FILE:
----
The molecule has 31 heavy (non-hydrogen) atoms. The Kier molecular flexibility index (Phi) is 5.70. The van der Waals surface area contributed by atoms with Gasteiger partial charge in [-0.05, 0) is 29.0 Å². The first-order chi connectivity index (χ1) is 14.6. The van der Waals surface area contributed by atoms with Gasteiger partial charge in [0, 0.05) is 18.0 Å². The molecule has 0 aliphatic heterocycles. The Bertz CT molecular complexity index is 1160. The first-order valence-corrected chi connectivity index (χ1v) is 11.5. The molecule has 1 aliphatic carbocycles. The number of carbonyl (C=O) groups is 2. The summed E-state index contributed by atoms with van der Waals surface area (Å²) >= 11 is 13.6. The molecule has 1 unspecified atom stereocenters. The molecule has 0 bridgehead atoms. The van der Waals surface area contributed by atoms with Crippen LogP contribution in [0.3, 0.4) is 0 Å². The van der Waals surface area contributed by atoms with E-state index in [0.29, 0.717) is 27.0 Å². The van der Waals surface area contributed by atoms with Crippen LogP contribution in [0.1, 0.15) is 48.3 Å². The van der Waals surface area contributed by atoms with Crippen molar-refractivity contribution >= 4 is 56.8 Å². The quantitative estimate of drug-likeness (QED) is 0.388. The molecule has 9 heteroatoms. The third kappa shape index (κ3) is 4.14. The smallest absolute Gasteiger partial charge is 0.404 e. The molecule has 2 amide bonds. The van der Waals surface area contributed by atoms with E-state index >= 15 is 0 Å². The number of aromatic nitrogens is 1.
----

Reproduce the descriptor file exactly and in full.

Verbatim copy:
The molecule has 31 heavy (non-hydrogen) atoms. The Kier molecular flexibility index (Phi) is 5.70. The van der Waals surface area contributed by atoms with Gasteiger partial charge in [-0.05, 0) is 29.0 Å². The first-order chi connectivity index (χ1) is 14.6. The van der Waals surface area contributed by atoms with Gasteiger partial charge in [0, 0.05) is 18.0 Å². The molecule has 0 aliphatic heterocycles. The Bertz CT molecular complexity index is 1160. The first-order valence-corrected chi connectivity index (χ1v) is 11.5. The molecule has 1 aliphatic carbocycles. The number of carbonyl (C=O) groups is 2. The summed E-state index contributed by atoms with van der Waals surface area (Å²) >= 11 is 13.6. The molecule has 1 unspecified atom stereocenters. The molecule has 0 bridgehead atoms. The van der Waals surface area contributed by atoms with Crippen LogP contribution in [0.3, 0.4) is 0 Å². The van der Waals surface area contributed by atoms with E-state index in [0.29, 0.717) is 27.0 Å². The van der Waals surface area contributed by atoms with Crippen LogP contribution in [0.1, 0.15) is 48.3 Å². The van der Waals surface area contributed by atoms with Crippen molar-refractivity contribution >= 4 is 56.8 Å². The quantitative estimate of drug-likeness (QED) is 0.388. The molecule has 9 heteroatoms. The third kappa shape index (κ3) is 4.14. The smallest absolute Gasteiger partial charge is 0.404 e. The molecule has 2 amide bonds. The van der Waals surface area contributed by atoms with E-state index >= 15 is 0 Å². The number of aromatic nitrogens is 1.